• Use a wrench/Channellock to disconnect the locknut holding the flange in place and remove it together with the washer
  • Clean the top of the sink as well as underneath the drain flange.
  • Just like with the kitchen sink flange, apply a good size of plumber’s putty or silicone caulk bead under the rim of the flange.
  • Push the flange through the sink drain opening.
  • Place a heavy object on top of the flange to prevent it from shifting when tightening the locknut.
  • Slide the washer and locknut and tighten them together. Please check if the washer is threaded. If it is, you need to thread it all the way so that it is firmly squeezing against the sink body. That is the only way to prevent a leak afterwards.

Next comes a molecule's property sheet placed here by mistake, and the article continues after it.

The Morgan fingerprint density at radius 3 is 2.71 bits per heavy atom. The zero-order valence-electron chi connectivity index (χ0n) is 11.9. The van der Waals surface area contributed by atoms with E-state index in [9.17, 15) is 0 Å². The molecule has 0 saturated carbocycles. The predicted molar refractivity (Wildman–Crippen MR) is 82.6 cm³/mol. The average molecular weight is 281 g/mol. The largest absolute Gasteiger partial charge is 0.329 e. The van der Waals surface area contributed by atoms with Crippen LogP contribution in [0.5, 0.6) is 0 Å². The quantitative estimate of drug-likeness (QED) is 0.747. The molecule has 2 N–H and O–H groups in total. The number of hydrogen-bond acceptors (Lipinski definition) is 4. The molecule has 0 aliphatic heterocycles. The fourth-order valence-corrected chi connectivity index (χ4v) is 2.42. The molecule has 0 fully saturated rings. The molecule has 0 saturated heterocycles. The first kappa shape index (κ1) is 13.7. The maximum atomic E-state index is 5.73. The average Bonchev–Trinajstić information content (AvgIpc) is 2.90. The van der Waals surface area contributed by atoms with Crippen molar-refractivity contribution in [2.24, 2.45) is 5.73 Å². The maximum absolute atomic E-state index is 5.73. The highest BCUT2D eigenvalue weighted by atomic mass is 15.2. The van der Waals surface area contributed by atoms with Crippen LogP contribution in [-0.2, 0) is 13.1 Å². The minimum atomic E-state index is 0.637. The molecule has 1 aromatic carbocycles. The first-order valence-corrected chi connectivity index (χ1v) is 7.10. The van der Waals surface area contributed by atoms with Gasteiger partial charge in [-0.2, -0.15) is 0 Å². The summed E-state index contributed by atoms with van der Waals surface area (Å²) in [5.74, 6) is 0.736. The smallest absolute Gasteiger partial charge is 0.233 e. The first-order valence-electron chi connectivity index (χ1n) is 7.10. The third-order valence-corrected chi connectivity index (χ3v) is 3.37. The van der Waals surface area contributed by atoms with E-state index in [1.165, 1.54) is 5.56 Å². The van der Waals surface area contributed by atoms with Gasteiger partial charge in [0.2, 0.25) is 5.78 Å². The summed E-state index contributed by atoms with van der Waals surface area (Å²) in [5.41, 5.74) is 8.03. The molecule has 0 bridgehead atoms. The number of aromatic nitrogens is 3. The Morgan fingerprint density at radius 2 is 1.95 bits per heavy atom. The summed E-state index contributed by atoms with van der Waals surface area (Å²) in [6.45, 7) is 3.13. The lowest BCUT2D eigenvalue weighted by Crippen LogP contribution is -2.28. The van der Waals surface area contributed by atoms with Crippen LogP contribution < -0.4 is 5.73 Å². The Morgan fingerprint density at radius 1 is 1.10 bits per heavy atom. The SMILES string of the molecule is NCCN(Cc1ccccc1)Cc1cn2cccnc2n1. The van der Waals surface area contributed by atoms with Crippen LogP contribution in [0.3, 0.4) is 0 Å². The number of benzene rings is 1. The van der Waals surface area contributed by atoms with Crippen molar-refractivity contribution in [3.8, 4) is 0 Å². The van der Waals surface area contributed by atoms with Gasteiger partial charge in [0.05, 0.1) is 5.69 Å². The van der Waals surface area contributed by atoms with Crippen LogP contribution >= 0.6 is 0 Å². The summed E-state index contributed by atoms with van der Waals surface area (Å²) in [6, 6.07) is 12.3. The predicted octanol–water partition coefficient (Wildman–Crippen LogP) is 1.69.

• Again, excess plumber’s putty or caulk will squeeze out from around the flange as a sign that you have a good seal. Scrap it off with a putty knife.
  • Drop the stopper inside the sink drain opening and insert the pivot rod through the drainpipe opening. To check if the pivot rod has engaged the stopper, move it up and down. The stopper should move the same way as the rod. Thread the pivot rod coupling on the drainpipe.
  • Connect the pivot rod to the clevis rod and secure it with a clip.
  • Finally connect the P-trap.
  • Test the new seal for leaks. Tighten loose connections if any.

And that is simply how to seal a sink drain using either plumber’s putty or silicone caulk.